Dreams, Gangs, and Guns The Interplay between Adolescent Violence and Immigration in a New York City Neighborhood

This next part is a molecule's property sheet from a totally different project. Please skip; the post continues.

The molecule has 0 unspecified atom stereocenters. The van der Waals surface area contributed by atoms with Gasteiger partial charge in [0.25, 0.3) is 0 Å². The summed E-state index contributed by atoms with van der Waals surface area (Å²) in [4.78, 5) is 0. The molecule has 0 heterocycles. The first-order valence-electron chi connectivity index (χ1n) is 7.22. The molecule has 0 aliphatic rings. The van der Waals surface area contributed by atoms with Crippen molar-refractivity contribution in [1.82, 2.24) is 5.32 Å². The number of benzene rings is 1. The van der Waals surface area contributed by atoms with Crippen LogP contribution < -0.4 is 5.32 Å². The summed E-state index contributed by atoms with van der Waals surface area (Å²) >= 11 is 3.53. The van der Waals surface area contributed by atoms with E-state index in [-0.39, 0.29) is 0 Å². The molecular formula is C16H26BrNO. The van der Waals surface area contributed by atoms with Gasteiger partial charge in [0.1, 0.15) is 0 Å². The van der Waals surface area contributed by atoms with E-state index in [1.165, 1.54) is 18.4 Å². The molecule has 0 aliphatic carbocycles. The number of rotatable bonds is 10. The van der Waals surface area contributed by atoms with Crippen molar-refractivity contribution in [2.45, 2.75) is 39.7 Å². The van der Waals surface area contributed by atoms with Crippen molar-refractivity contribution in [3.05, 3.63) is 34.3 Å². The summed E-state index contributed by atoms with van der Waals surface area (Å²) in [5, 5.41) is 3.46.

To prevent violence among adolescents, we must understand its causes. This report draws on five years of field work in an immigrant community in New York City to describe how the generation gap separating immigrant adolescents from their parents, made wider by immigration, leads these children to rely on violent peer groups for protection. Previous research has tried to explain adolescent violence among immigrants in terms of cultural alienation, but this research suggests that much violence among immigrant adolescents is a pragmatic response to neighborhood conditions. Once these adolescents leave their neighborhoods or the threats to their safety disappear, they generally end their involvement with violent peers.